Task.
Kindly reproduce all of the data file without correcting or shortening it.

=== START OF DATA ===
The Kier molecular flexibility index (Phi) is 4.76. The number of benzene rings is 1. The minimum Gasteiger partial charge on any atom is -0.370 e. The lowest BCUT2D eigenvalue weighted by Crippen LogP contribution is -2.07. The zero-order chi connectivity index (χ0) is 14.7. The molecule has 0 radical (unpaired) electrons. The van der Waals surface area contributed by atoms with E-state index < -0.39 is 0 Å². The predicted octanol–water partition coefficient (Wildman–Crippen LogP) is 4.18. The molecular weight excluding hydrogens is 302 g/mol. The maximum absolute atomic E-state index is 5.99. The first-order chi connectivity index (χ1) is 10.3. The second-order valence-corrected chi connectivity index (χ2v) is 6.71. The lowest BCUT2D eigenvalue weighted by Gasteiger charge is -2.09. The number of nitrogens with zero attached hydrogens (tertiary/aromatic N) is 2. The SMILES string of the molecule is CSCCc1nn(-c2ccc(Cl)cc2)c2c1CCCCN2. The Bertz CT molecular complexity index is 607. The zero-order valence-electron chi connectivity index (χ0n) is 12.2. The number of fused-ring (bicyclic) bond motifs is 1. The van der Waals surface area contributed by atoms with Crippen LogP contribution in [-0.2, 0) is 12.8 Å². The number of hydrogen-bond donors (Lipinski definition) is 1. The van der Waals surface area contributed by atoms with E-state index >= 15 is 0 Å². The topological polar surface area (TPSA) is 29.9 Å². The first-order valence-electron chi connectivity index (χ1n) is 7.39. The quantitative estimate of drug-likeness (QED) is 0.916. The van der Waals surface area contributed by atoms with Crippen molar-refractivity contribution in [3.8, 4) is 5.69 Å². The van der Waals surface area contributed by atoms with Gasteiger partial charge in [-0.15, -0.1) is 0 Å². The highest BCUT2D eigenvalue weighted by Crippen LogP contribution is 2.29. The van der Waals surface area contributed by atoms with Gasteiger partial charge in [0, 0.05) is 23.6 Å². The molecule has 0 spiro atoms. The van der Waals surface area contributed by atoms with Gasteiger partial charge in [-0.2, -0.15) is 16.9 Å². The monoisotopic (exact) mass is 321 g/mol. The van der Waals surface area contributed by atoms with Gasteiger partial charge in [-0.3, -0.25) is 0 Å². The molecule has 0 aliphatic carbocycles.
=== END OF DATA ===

The Kier molecular flexibility index (Phi) is 4.76. The number of benzene rings is 1. The minimum Gasteiger partial charge on any atom is -0.370 e. The lowest BCUT2D eigenvalue weighted by Crippen LogP contribution is -2.07. The zero-order chi connectivity index (χ0) is 14.7. The molecule has 0 radical (unpaired) electrons. The van der Waals surface area contributed by atoms with E-state index < -0.39 is 0 Å². The predicted octanol–water partition coefficient (Wildman–Crippen LogP) is 4.18. The molecular weight excluding hydrogens is 302 g/mol. The maximum absolute atomic E-state index is 5.99. The first-order chi connectivity index (χ1) is 10.3. The second-order valence-corrected chi connectivity index (χ2v) is 6.71. The lowest BCUT2D eigenvalue weighted by Gasteiger charge is -2.09. The number of nitrogens with zero attached hydrogens (tertiary/aromatic N) is 2. The SMILES string of the molecule is CSCCc1nn(-c2ccc(Cl)cc2)c2c1CCCCN2. The Bertz CT molecular complexity index is 607. The zero-order valence-electron chi connectivity index (χ0n) is 12.2. The number of fused-ring (bicyclic) bond motifs is 1. The van der Waals surface area contributed by atoms with Crippen LogP contribution in [-0.2, 0) is 12.8 Å². The number of hydrogen-bond donors (Lipinski definition) is 1. The van der Waals surface area contributed by atoms with E-state index >= 15 is 0 Å². The topological polar surface area (TPSA) is 29.9 Å². The first-order valence-electron chi connectivity index (χ1n) is 7.39. The quantitative estimate of drug-likeness (QED) is 0.916. The van der Waals surface area contributed by atoms with Crippen molar-refractivity contribution in [3.8, 4) is 5.69 Å². The van der Waals surface area contributed by atoms with Gasteiger partial charge in [-0.15, -0.1) is 0 Å². The highest BCUT2D eigenvalue weighted by Crippen LogP contribution is 2.29. The van der Waals surface area contributed by atoms with Gasteiger partial charge in [0, 0.05) is 23.6 Å². The molecule has 0 spiro atoms. The van der Waals surface area contributed by atoms with Gasteiger partial charge in [-0.2, -0.15) is 16.9 Å². The monoisotopic (exact) mass is 321 g/mol. The van der Waals surface area contributed by atoms with Gasteiger partial charge in [-0.3, -0.25) is 0 Å². The molecule has 0 aliphatic carbocycles.